To see where the hyôryô-min drifted, the girls of the Natural Science Club in Choshi, Japan, threw 750 bottles into the Kuroshio in October 1984 and 1985. By 1998, beachcombers had recovered 49: 7 along North America, 9 in the Hawaiian Islands, 13 in the Philippines, and 16 in the vicinity of Japan—percentages remarkably similar to those of the known hyôryô. A few swung back onto the Russian peninsula of Kamchatka, just north of Japan. Kamchatkans adopted the slang term dembei for bobbing castaways, after a Japanese fisherman named Dembei whose junk drifted there in 1697—the first known contact between Japanese and Russians.
A few twentieth-century adventurers have traveled as far in open boats as the hyôryô. In 1991, Gerard d’Aboville rowed a twenty-six-foot boat solo for 134 days and 6,200 miles, from Japan to North America. In 1970, Vital Alsar and four companions sailed a balsa raft from Ecuador to Australia, covering nearly eighty-six hundred miles in six months. And in 1952, Dr. Alain Bombard set out to prove that humans could survive being lost at sea by drifting for sixty-five days across the Atlantic in a collapsible raft, catching fish and sipping seawater. But none of these daredevils came near to lasting as long at sea as the hyôryô-min, who often drifted more than 400 and once more than 540 days. Typically just three out of a dozen in a crew would survive—the fittest and most resourceful, who were best equipped to influence, even dominate, the societies they encountered.
As the centuries progressed, the number of Japanese coastal vessels, hence the number of drifters, soared. By the mid-1800s an average of two Japanese derelicts appeared each year along the shipping lanes from California to Hawaii. Four showed up near Hawaii in one thirty-year period in the early nineteenth century; at least five crewmen survived. Many other junks passed unseen along less-traveled routes. During my visits to Sitka, I was afforded the privilege of interviewing many Tlingit elders. I would tell them one sea story, and they would reciprocate with an ancient tale of their own. One elder, Fred Hope, told me that every village along the West Coast has passed down a tale of a Japanese vessel drifting ashore nearby. To the south, around the storm-wracked mouth of the Columbia River, strandings were so frequent that the Chinook Indians developed a special word, tlohon-nipts, “those who drift ashore,” for the new arrivals.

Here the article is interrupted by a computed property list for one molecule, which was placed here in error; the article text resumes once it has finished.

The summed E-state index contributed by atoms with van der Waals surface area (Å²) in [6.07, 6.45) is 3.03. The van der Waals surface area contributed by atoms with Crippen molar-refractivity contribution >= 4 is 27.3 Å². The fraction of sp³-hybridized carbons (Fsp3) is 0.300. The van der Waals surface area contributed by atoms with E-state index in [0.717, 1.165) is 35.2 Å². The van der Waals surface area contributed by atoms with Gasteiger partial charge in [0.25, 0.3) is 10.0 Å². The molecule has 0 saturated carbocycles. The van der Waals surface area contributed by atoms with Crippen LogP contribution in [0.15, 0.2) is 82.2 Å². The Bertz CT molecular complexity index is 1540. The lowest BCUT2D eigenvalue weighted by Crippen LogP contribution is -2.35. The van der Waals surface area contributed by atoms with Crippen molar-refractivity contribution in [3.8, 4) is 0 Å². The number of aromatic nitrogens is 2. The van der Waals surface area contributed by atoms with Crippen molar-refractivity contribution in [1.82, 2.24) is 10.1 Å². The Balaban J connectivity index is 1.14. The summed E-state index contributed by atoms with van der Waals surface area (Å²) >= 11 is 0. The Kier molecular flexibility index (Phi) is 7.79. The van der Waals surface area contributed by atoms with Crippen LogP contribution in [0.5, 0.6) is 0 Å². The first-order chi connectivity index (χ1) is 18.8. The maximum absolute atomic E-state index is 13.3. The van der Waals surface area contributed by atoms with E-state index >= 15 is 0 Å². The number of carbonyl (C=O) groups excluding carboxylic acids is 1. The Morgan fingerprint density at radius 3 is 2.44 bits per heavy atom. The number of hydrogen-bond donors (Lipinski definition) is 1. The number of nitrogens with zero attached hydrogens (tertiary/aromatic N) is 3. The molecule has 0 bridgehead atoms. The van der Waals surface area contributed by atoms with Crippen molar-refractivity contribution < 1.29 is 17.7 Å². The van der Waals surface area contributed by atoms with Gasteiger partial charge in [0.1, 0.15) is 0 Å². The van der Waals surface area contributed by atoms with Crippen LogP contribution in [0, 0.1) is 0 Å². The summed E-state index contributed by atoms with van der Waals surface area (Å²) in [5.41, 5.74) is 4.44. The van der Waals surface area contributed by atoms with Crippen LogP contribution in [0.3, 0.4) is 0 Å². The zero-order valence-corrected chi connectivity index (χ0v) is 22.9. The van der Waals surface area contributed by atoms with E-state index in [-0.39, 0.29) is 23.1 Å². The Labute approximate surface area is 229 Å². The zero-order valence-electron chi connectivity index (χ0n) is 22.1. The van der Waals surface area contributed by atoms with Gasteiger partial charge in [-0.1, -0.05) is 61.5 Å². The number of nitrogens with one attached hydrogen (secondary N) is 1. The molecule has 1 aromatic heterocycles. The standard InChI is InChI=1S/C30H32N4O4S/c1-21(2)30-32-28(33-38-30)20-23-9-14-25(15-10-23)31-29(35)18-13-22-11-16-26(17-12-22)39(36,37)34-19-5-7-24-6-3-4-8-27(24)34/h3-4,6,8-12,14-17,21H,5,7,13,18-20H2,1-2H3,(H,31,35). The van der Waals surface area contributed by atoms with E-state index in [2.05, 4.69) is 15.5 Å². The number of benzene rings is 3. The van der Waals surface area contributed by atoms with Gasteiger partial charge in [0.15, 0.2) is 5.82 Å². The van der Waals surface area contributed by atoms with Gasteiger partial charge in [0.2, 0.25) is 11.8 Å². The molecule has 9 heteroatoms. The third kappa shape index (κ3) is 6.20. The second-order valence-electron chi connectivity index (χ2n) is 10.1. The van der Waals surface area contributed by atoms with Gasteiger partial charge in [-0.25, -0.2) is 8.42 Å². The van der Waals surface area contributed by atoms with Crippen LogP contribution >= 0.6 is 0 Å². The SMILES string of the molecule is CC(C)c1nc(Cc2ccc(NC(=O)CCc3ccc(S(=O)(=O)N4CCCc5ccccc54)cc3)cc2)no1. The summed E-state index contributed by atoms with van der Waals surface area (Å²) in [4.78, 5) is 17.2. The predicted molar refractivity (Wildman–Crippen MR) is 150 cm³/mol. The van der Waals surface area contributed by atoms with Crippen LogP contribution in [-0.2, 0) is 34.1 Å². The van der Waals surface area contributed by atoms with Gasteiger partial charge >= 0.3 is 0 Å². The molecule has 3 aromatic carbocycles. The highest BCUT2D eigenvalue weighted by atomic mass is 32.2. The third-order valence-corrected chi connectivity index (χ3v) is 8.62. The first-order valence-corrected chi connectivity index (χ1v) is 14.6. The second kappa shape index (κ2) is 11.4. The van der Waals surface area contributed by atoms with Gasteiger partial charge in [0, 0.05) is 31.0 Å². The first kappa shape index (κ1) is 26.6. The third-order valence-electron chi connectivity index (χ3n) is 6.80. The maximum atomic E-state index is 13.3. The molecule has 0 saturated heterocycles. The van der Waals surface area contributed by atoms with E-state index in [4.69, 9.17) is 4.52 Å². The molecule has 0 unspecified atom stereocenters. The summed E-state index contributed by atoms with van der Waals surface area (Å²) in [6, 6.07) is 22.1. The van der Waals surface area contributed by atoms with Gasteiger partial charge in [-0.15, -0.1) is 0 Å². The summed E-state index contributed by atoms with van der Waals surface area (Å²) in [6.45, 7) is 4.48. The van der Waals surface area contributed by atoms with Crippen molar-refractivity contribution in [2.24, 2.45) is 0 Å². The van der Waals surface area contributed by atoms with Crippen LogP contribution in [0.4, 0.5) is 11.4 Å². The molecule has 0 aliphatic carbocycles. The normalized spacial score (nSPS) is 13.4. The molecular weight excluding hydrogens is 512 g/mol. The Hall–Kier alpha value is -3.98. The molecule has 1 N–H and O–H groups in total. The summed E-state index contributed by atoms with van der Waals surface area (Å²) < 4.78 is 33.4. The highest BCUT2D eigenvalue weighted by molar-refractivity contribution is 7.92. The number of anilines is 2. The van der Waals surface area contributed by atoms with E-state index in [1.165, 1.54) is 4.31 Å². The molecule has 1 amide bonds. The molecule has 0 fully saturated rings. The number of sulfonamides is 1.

Then, in 1854, a very different landing took place on the other side of the ocean. Commodore Matthew Perry and his “black ships” arrived to open Japan to the world. Perry found skilled interpreters—Japanese who had never left Japan but were fluent in English—waiting to meet him. How could this be in the hermetically sealed hermit shogunate?
The answer lies in the drifts along the Kuroshio. In October 1813, the junk Tokujo Maru left Tokyo, returning to Toba after delivering the shogun’s annual tribute. The nor’westers swept it out to sea and it drifted for 530 days, passing within a mile of California when offshore winds blew it out to sea. Eleven of the fourteen men aboard perished. Then, 470 miles off Mexico, an American brig hailed the hulk and rescued the three survivors. After four years away, the Tokujo Maru’s captain, Jukichi, returned to Japan. Somehow he escaped execution and secretly recorded his travels in A Captain’s Diary. Though it was officially banned, Jukichi’s Diary intrigued and influenced Japanese scholars, paving the way for Commodore Perry and for another foreign guest who arrived six years before him. “Unquestionably,” James W. Borden, the U.S. Commissioner to Hawaii, remarked in 1860, “the kindness which had been extended to shipwrecked Japanese seamen was among the most powerful reasons which finally led to the opening of that country to foreigners and foreign commerce.”
Literary historian and scholar Elaine Showalter has recently published a sweeping and insightful survey of American women writers, A Jury of Her Peers: American Women Writers from Anne Bradstreet to Annie Proulx (Knopf). She is the first person to attempt this all-encompassing project.
Why do you think that no one before you has attempted to write a literary history of American women writers?
There really wasn’t a sense until the late 1970s or even the 1980s that women writers actually had a history and that it was something worth investigating. For a long time it just didn’t exist as a subject in people’s minds. And then, after that, it came up against a lot of different ideological shifts among scholars that made it seem like a really problematic thing to do. In order to write a literary history you have to make distinctions. You have to make selections. You include some writers and you exclude others. You say that some are more important than others. There was a real wave of feeling against that kind of hierarchy, against the literary cannon. Everybody began to move away from literary history to something more like an encyclopedia, where you wouldn’t make any distinctions, and you wouldn’t create any hierarchy, you would just try to list everybody separately.